Music that fitsFor this fan, bluegrass just feels right
I’m a bluegrass groupie. That would come as a big surprise to my long-ago music professors at Brevard College who saw to it that I was on good terms with the exquisite music of the masters. I still play the three B’s — Bach, Brahms and Beethoven — every week at church. But when it’s time to drive home to Hazelwood, it’s bluegrass for me on the CD player.
I’m writing this on Sunday afternoon, and today it was the Darren Nicholson Band. I didn’t grow up knowing much about our Appalachian musical roots nor of the raw talent hidden in these hills. Instead, I listened to Mother’s piano arrangements of big-band hits of the '40s and '50s. She had beautiful hands and I loved watching her play. If she heard it, she could play it. Me, I have to have the music in front of me — a requirement I consider a bit tacky. Daddy loved to hear Mother play, but sometimes he’d sneak and spin old-time pure country on the big record player in their bedroom.
It was Arthur Smith who brought me to banjos and bluegrass. Smith, a Charlotte music mogul who would go on to win a lawsuit against the makers of the film “Deliverance” for stealing his stuff, had once allowed a young Mary Poteat Fisher to play a tune on his radio show. So, Mother always set our T.V. dial to his 7 a.m. show to shake the sleep off a houseful of females. Since Daddy was already at the plant, we got to laugh with Smith brothers Arthur and Ralph as we prepared for the day. When I heard that banjo, I was hooked. During the heyday of Bill Stanley’s Barbeque in Asheville, I was too busy to take in the musical magic that Marc Pruett and Steve Sutton and others were making there. My first big crush was Whitewater Bluegrass Company. Marc was playing then with “Uncle Ted“ and the rest, and they were showmen. The group still is.
Whitewater Bluegrass, now in its 30th year, has been joined by IBMA winner and Grammy-nominated banjo player Steve Sutton from Haywood County, and he alone is worth the price of a ticket. About six years ago, Grammy-award winner Marc Pruett and an extraordinarily talented group of musicians formed Balsam Range. In 2010, they were nominated for the International Bluegrass Music Association’s “Emerging Group” award. As Marc and I walked up the sidewalk from Nashville’s Historic Ryman Auditorium after that show, Marc said: “We were in pretty high cotton tonight.” Well, I thought the other groups were in high cotton, to be in the same category as Haywood County’s own Balsam Range. They didn’t win in 2010, but their hit “Trains I Missed” won the IBMA song of the year award in 2011.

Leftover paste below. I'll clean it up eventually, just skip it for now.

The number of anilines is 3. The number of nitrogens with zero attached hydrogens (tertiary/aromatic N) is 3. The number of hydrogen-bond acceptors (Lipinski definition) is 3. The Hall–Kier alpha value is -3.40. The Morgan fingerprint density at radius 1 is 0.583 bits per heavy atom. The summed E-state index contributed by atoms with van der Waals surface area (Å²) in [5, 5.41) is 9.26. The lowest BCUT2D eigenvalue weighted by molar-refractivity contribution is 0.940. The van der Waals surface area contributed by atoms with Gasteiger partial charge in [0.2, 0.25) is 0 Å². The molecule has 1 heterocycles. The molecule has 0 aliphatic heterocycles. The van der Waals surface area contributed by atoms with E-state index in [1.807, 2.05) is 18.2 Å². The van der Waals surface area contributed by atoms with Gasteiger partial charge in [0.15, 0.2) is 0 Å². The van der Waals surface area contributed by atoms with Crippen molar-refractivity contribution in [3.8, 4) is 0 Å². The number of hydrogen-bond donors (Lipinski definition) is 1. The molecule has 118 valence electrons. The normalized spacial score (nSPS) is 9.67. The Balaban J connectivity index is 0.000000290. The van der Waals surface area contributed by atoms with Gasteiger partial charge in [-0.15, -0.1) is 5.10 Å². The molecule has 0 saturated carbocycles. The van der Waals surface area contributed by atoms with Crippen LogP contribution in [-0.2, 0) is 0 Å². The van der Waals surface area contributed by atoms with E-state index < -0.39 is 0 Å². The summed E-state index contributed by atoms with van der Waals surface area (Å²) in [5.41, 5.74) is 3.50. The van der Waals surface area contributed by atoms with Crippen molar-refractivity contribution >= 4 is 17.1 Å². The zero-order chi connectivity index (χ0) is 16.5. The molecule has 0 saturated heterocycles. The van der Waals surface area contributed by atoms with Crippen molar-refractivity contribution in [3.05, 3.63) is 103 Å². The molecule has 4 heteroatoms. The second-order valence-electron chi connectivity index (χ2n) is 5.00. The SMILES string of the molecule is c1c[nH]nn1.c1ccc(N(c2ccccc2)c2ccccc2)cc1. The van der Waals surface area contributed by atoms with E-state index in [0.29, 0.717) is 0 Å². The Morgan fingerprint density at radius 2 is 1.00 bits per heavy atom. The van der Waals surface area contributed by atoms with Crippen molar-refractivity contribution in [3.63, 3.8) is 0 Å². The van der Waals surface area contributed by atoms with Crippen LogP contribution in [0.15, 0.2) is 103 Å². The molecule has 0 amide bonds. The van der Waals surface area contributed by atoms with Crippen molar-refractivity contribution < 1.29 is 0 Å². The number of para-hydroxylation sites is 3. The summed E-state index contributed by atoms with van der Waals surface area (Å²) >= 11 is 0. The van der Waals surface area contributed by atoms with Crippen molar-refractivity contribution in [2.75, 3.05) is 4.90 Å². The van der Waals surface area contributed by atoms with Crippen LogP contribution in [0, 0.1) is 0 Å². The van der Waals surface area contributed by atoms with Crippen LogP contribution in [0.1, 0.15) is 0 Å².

Last month, Bluegrass First Class had its 17th annual festival at the Crowne Plaza Resort in Asheville and Balsam Range brought the house down, as usual. It had been a long day for all of them — Marc, Tim Surrett, Darren Nicholson, Caleb Smith and Buddy Melton. As fans crowded around their sales table after their performance, I tried to get Tim Surrett’s attention to snap his picture. His 3-½ year old son tugged on Tim’s sport coat: “Daddy, that girl needs you.” I fell in love with Braden Surrett right then. Darren, Caleb, Marc and daughter Callie, and Buddy posed for me and I packed up my gear. I told Buddy I’d see him soon.
“I’m heading for Haywood County,” I said.
Buddy replied that he’d be right behind me. Within a month, the bluegrass world would be shaken with the news that Buddy Melton had been seriously injured in a farm accident. I heard it on WLOS. At first, the clip the television station showed was of BR mandolin player Darren Nicholson. But they were talking about Buddy. Phones rang, Internet messages flew, prayers went up. Darren quickly began updating us on Facebook. The tight-knit bluegrass community circled the wagons to be there for Buddy and his family.
Shortly before his 10-hour surgery, Buddy himself posted powerful words. A man of deep faith, his message made me cry. Buddy is recovering. The road is rocky, the path painful. But he cut orders on Balsam Range that they’re supposed to be making music. They’ve started on their next CD, laying down their tracks so that it’ll be ready for Buddy’s magic when he’s fiddling and singing again. Buddy’s high tenor is uniquely his. But his current stand-in, Eddie Rose, brings his own acclaimed talent to the group to fill in ably until Buddy is up and at ‘em.
Tickets are now on sale for the final show in Balsam Range's Winter Concert Series on April 7 at the Colonial Theatre in Canton, with special guest David Johnson. Balsam Range will also be stage band for the annual Ramp Convention at the American Legion in May, and on April 21 they’ll share the stage in Maggie Valley with the Darren Nicholson Band, Whitewater Bluegrass and Mark and Aimee Bumgarner for the first-ever PlottFest, to benefit Head Start of Haywood County. More information about these shows and more can be found at www.balsamrange.com.
Do yourself a favor. Try on some bluegrass and see if it fits. I think it’ll make you feel good and I can guarantee you'll meet some mighty nice folks.